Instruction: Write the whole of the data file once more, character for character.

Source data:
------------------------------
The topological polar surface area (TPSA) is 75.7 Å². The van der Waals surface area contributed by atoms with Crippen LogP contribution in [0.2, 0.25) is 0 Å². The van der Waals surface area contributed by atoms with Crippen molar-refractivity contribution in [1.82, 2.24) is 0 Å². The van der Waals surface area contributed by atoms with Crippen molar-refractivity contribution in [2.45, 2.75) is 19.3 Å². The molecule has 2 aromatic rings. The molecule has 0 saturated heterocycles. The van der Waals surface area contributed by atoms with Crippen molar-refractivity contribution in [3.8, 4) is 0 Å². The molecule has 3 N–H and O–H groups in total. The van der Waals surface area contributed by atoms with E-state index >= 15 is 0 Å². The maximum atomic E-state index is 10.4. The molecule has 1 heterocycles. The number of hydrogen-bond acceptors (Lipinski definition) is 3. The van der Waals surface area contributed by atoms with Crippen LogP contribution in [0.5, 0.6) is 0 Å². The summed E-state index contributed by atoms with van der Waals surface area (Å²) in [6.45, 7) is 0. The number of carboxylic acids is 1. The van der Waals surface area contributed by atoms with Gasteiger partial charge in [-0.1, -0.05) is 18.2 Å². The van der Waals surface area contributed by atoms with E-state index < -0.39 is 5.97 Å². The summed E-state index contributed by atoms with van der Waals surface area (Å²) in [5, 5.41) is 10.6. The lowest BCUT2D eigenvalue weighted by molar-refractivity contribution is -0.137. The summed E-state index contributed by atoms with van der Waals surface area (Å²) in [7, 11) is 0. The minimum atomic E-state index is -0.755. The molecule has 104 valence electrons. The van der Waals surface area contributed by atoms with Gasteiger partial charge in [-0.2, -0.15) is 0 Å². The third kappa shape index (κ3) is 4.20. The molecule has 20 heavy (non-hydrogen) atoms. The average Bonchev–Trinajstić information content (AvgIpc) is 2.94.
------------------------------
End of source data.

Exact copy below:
The topological polar surface area (TPSA) is 75.7 Å². The van der Waals surface area contributed by atoms with Crippen LogP contribution in [0.2, 0.25) is 0 Å². The van der Waals surface area contributed by atoms with Crippen molar-refractivity contribution in [1.82, 2.24) is 0 Å². The van der Waals surface area contributed by atoms with Crippen molar-refractivity contribution in [2.45, 2.75) is 19.3 Å². The molecule has 2 aromatic rings. The molecule has 0 saturated heterocycles. The van der Waals surface area contributed by atoms with Crippen molar-refractivity contribution in [3.8, 4) is 0 Å². The molecule has 3 N–H and O–H groups in total. The van der Waals surface area contributed by atoms with E-state index >= 15 is 0 Å². The maximum atomic E-state index is 10.4. The molecule has 1 heterocycles. The number of hydrogen-bond acceptors (Lipinski definition) is 3. The van der Waals surface area contributed by atoms with Crippen LogP contribution in [0.5, 0.6) is 0 Å². The summed E-state index contributed by atoms with van der Waals surface area (Å²) in [6.45, 7) is 0. The number of carboxylic acids is 1. The van der Waals surface area contributed by atoms with Gasteiger partial charge in [-0.1, -0.05) is 18.2 Å². The van der Waals surface area contributed by atoms with E-state index < -0.39 is 5.97 Å². The summed E-state index contributed by atoms with van der Waals surface area (Å²) in [5, 5.41) is 10.6. The lowest BCUT2D eigenvalue weighted by molar-refractivity contribution is -0.137. The summed E-state index contributed by atoms with van der Waals surface area (Å²) in [7, 11) is 0. The minimum atomic E-state index is -0.755. The molecule has 104 valence electrons. The van der Waals surface area contributed by atoms with Gasteiger partial charge in [-0.2, -0.15) is 0 Å². The third kappa shape index (κ3) is 4.20. The molecule has 20 heavy (non-hydrogen) atoms. The average Bonchev–Trinajstić information content (AvgIpc) is 2.94.